Congress passed the Family Smoking Prevention and Tobacco Control Act five years ago, giving the FDA the authority to regulate tobacco. And the FDA has lately proposed extending its regulatory power over all tobacco products -- including cigars, pipe tobacco, hookah tobacco, and electronic cigarettes -- while also mandating that tobacco manufacturers list ingredients and post warnings on their labels. However, the proposal fails to do at least one fairly significant thing -- it fails to prohibit using candy and fruit flavors in tobacco products or bright and colorful product packaging, both of which seem to comprise the new big tobacco corporation strategy to get kids hooked to tobacco at a young age (even though the FDA proposal would outlaw selling tobacco products, including e-cigs, to minors). Why should the FDA prohibit that? Simple: because kids can't make adult decisions unless and until we teach them how -- and if the decision to become an addict limits an adult's freedom, including the freedom to resist that addiction, what would that decision do to a child? Hence the American Heart Association helps you tell the FDA to go further in its attempts to rein in tobacco use by our youth.
Meanwhile, Food and Water Watch joins forces with Greenpeace to help you tell President Obama to ban oil and gas drilling in the Arctic Ocean. Why? Not just because Shell Oil has tried to drill there for several years and has had, shall we say, setbacks doing so. Not just because the American region of the Arctic is home to one fifth of the world's polar bears, as well as many species of whales, walrus, and birds you don't find anywhere else. Not, even, because Alaskan Natives rely on relatively unspoiled Arctic land to help keep their way of living. The main problem with drilling for oil and gas in the Arctic is that we have absolutely no idea how to do it right -- we don't know the Arctic ecosystem well enough to know what our oil drilling will do to it, and we also can't clean up an oil spill in the frigid Arctic Ocean anywhere near as well as we could in, hypothetically (and I do mean hypothetically, right, BP?), the much more temperate Gulf of Mexico. It gets worse: scientists find that climate change seems to be happening faster there than anywhere else. That doesn't sound like the place you want to drill. So in short: let's not drill there at least until we know we won't cause great harm to the area. Spoken like a true conservative, if not a contemporary "conservative."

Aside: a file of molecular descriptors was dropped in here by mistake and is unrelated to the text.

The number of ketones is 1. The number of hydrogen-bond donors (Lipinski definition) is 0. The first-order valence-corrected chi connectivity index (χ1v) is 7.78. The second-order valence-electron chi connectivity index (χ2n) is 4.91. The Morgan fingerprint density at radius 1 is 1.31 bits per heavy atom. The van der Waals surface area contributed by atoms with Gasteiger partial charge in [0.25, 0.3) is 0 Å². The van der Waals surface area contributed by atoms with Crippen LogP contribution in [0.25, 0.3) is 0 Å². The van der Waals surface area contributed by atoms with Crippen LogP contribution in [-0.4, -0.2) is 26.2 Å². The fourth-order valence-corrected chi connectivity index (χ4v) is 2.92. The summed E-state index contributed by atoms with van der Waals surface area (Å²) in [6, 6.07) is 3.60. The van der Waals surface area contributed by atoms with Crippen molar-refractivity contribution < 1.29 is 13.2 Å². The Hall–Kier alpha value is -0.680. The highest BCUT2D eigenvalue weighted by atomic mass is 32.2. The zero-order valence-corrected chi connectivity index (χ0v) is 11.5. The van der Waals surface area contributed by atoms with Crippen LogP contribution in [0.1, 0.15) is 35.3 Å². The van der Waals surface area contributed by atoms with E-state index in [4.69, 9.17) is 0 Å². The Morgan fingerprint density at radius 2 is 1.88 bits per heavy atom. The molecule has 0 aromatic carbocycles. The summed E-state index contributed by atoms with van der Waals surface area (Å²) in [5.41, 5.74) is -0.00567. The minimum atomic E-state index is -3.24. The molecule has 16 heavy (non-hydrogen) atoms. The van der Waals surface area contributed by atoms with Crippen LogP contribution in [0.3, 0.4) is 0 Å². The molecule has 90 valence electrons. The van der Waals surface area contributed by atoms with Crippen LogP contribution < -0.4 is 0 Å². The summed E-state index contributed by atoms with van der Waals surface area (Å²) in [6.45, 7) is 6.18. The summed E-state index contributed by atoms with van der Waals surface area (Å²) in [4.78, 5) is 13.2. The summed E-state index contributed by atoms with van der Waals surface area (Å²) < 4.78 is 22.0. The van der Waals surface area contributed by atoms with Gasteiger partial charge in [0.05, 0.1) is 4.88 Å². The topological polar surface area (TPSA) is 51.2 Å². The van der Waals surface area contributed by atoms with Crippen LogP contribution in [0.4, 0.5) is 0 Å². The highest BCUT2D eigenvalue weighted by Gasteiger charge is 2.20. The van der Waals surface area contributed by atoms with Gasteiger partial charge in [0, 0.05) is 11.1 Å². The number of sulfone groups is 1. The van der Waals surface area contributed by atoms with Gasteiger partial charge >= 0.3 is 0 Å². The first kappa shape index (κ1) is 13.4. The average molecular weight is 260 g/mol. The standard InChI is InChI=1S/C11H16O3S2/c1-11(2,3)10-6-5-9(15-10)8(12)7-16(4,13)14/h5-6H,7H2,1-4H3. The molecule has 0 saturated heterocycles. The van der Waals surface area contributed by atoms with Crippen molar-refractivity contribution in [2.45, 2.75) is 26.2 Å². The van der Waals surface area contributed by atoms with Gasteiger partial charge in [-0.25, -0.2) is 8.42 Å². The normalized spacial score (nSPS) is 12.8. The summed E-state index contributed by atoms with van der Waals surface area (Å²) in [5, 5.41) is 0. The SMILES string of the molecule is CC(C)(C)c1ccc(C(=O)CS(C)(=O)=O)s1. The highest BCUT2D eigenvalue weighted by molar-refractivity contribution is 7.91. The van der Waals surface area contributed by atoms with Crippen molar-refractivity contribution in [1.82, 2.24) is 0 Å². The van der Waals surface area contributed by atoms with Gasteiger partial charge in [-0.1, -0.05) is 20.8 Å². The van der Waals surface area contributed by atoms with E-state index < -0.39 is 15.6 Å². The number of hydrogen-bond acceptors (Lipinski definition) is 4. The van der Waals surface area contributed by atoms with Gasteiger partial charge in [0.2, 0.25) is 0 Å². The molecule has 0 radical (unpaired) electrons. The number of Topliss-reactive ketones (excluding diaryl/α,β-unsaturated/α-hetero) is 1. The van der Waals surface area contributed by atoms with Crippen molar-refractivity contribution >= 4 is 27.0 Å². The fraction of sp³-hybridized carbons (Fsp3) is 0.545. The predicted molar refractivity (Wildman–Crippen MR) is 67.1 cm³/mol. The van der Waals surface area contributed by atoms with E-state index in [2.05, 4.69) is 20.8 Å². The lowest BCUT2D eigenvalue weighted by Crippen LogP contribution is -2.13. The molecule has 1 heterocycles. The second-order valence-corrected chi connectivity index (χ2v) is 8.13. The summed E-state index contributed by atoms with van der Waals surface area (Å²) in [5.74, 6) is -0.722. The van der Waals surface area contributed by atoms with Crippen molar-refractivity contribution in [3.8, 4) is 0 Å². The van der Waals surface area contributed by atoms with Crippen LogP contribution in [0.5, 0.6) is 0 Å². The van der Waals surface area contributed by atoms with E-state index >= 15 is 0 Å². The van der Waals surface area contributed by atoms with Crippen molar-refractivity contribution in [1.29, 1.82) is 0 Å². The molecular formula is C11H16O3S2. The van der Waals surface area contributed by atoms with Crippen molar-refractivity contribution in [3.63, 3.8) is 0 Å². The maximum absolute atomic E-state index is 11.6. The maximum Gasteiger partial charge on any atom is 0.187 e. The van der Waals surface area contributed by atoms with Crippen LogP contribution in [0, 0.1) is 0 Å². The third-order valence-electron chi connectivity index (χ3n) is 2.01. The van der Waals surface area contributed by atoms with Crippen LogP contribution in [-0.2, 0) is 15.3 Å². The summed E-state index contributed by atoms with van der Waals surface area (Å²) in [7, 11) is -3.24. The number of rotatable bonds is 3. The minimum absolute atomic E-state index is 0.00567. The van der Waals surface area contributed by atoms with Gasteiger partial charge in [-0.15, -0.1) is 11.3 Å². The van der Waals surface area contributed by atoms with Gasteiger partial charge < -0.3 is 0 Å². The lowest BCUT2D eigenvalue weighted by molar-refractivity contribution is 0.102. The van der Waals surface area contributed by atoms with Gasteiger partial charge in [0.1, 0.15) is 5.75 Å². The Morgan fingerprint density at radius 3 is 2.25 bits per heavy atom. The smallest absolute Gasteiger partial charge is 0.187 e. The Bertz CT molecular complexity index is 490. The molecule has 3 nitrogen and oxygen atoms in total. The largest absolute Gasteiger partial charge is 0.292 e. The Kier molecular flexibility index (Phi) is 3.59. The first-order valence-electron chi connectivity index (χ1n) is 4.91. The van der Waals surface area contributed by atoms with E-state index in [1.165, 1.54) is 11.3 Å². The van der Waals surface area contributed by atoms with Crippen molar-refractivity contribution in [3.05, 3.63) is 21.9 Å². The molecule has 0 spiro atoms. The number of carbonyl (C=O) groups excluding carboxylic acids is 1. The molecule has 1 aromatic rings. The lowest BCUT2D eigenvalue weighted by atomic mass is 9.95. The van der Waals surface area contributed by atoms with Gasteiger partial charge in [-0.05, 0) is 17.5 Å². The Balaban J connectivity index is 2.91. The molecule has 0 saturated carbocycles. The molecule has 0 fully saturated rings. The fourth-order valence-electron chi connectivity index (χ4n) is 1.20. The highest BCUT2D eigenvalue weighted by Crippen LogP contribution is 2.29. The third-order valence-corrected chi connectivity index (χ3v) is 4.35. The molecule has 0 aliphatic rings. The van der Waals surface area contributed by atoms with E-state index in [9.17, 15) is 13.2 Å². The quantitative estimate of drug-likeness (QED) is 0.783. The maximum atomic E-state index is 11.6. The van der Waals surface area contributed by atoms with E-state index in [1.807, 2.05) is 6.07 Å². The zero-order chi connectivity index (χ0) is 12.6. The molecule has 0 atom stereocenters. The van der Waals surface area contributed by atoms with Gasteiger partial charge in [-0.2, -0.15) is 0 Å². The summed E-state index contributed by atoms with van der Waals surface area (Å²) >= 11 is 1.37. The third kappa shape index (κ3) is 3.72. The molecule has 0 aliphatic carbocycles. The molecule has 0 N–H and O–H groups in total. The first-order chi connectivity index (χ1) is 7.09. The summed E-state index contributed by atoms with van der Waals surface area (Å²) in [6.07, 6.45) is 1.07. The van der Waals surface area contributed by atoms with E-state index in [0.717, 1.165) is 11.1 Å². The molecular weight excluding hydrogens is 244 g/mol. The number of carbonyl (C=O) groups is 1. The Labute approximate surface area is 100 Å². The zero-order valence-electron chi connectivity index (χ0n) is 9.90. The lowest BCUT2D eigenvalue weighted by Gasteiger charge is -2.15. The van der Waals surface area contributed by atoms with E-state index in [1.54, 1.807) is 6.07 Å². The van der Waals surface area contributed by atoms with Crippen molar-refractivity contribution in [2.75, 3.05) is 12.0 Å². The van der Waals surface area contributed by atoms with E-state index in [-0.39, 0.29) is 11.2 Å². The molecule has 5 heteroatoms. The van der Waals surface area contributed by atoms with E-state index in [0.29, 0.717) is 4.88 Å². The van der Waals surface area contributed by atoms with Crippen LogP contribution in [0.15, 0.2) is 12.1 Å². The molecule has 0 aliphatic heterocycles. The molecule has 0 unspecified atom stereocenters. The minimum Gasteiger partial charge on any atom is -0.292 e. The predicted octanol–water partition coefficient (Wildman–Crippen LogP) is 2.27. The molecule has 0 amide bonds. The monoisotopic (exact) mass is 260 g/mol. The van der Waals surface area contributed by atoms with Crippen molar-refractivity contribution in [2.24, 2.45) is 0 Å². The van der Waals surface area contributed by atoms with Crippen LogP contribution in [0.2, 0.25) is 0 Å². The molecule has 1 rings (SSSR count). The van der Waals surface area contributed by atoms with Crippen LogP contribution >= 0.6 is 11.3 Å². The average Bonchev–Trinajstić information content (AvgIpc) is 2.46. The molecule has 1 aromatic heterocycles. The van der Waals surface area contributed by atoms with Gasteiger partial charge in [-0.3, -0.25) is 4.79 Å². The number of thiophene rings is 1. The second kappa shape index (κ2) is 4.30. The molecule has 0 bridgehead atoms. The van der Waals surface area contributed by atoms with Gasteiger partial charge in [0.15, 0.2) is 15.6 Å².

Finally, if you've missed previous opportunities to tell your House Reps to reject efforts to gut national school lunch nutrition standards, then CREDO provides one more. House Republicans who push the "effort" to enable schools to "opt out" of the new standards -- when only 1 in 10 schools are struggling and still have resources available to them if they're struggling -- claim they're not against childhood nutrition, but I say they're objectively pro-diabetes and objectively pro-obesity. (Will Glenn Reynolds rue the day he called anti-Iraq war folks "objectively pro-Saddam"? He will if I have anything to say about it!) These Republicans are playing a misdirection game, too -- we should not be focusing on "struggling" school districts so much as struggling parents who cannot hover over their children when they eat at public schools, where kids get about half the calories they get over the course of a day. Parents struggling to get their kids to eat right -- so they don't have all the junk food-related health problems that all of us will ultimately pay for in rising health care costs -- need help from our government more than school districts too busy obsessing over the handful of kids throwing their apples away to do the job they're supposed to do.